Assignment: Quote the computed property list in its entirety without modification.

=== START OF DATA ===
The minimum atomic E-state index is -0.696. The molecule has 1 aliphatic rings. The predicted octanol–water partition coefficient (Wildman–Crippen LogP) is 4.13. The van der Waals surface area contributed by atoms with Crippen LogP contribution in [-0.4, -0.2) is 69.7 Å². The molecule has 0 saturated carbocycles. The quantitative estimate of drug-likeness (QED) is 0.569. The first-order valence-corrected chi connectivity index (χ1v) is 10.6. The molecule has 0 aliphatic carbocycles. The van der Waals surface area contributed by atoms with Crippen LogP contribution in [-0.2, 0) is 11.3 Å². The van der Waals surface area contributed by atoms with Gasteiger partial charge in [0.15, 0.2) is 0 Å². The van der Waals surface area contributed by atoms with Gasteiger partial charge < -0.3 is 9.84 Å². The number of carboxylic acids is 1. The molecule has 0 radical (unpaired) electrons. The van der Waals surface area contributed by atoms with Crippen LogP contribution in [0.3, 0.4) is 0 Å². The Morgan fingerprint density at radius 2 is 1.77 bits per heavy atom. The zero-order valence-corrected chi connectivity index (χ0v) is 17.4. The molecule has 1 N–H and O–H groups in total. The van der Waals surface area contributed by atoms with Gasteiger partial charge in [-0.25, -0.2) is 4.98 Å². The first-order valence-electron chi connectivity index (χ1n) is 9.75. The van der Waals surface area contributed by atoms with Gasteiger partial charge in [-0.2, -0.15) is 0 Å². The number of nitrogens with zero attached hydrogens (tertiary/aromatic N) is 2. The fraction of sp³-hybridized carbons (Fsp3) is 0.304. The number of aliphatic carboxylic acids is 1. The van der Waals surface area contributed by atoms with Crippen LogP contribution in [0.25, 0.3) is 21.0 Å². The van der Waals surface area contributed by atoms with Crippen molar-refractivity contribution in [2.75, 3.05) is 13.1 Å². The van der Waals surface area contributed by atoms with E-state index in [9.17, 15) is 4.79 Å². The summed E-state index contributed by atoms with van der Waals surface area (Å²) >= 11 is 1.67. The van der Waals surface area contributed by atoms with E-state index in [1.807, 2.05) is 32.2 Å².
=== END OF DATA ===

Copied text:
The minimum atomic E-state index is -0.696. The molecule has 1 aliphatic rings. The predicted octanol–water partition coefficient (Wildman–Crippen LogP) is 4.13. The van der Waals surface area contributed by atoms with Crippen LogP contribution in [-0.4, -0.2) is 69.7 Å². The molecule has 0 saturated carbocycles. The quantitative estimate of drug-likeness (QED) is 0.569. The first-order valence-corrected chi connectivity index (χ1v) is 10.6. The molecule has 0 aliphatic carbocycles. The van der Waals surface area contributed by atoms with Crippen LogP contribution in [-0.2, 0) is 11.3 Å². The van der Waals surface area contributed by atoms with Gasteiger partial charge in [0.15, 0.2) is 0 Å². The van der Waals surface area contributed by atoms with Gasteiger partial charge < -0.3 is 9.84 Å². The number of carboxylic acids is 1. The molecule has 0 radical (unpaired) electrons. The van der Waals surface area contributed by atoms with Crippen LogP contribution in [0.3, 0.4) is 0 Å². The Morgan fingerprint density at radius 2 is 1.77 bits per heavy atom. The zero-order valence-corrected chi connectivity index (χ0v) is 17.4. The molecule has 1 N–H and O–H groups in total. The van der Waals surface area contributed by atoms with Gasteiger partial charge in [-0.25, -0.2) is 4.98 Å². The first-order valence-electron chi connectivity index (χ1n) is 9.75. The van der Waals surface area contributed by atoms with Gasteiger partial charge in [-0.2, -0.15) is 0 Å². The number of nitrogens with zero attached hydrogens (tertiary/aromatic N) is 2. The fraction of sp³-hybridized carbons (Fsp3) is 0.304. The number of aliphatic carboxylic acids is 1. The van der Waals surface area contributed by atoms with Crippen LogP contribution in [0.25, 0.3) is 21.0 Å². The van der Waals surface area contributed by atoms with Crippen molar-refractivity contribution in [2.75, 3.05) is 13.1 Å². The van der Waals surface area contributed by atoms with E-state index in [9.17, 15) is 4.79 Å². The summed E-state index contributed by atoms with van der Waals surface area (Å²) >= 11 is 1.67. The van der Waals surface area contributed by atoms with E-state index in [1.807, 2.05) is 32.2 Å².